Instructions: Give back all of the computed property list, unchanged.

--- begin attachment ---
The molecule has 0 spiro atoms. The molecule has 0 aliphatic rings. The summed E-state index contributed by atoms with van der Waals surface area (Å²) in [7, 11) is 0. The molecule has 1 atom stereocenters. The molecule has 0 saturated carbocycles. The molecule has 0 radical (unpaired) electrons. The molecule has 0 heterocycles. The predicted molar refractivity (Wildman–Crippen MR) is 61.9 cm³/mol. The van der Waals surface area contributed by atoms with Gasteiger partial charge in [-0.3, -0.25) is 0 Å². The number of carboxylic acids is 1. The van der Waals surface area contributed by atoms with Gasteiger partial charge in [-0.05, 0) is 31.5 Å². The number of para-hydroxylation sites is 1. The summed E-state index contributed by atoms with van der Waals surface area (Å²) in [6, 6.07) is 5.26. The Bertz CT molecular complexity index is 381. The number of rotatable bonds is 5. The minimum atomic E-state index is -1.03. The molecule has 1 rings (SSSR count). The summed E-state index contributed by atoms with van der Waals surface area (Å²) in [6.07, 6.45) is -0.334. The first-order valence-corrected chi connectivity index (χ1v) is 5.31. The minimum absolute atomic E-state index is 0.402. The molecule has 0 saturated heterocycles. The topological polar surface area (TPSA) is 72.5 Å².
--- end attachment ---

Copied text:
The molecule has 0 spiro atoms. The molecule has 0 aliphatic rings. The summed E-state index contributed by atoms with van der Waals surface area (Å²) in [7, 11) is 0. The molecule has 1 atom stereocenters. The molecule has 0 saturated carbocycles. The molecule has 0 radical (unpaired) electrons. The molecule has 0 heterocycles. The predicted molar refractivity (Wildman–Crippen MR) is 61.9 cm³/mol. The van der Waals surface area contributed by atoms with Gasteiger partial charge in [-0.3, -0.25) is 0 Å². The number of carboxylic acids is 1. The van der Waals surface area contributed by atoms with Gasteiger partial charge in [-0.05, 0) is 31.5 Å². The number of para-hydroxylation sites is 1. The summed E-state index contributed by atoms with van der Waals surface area (Å²) in [6, 6.07) is 5.26. The Bertz CT molecular complexity index is 381. The number of rotatable bonds is 5. The minimum atomic E-state index is -1.03. The molecule has 1 rings (SSSR count). The summed E-state index contributed by atoms with van der Waals surface area (Å²) in [6.07, 6.45) is -0.334. The first-order valence-corrected chi connectivity index (χ1v) is 5.31. The minimum absolute atomic E-state index is 0.402. The molecule has 0 saturated heterocycles. The topological polar surface area (TPSA) is 72.5 Å².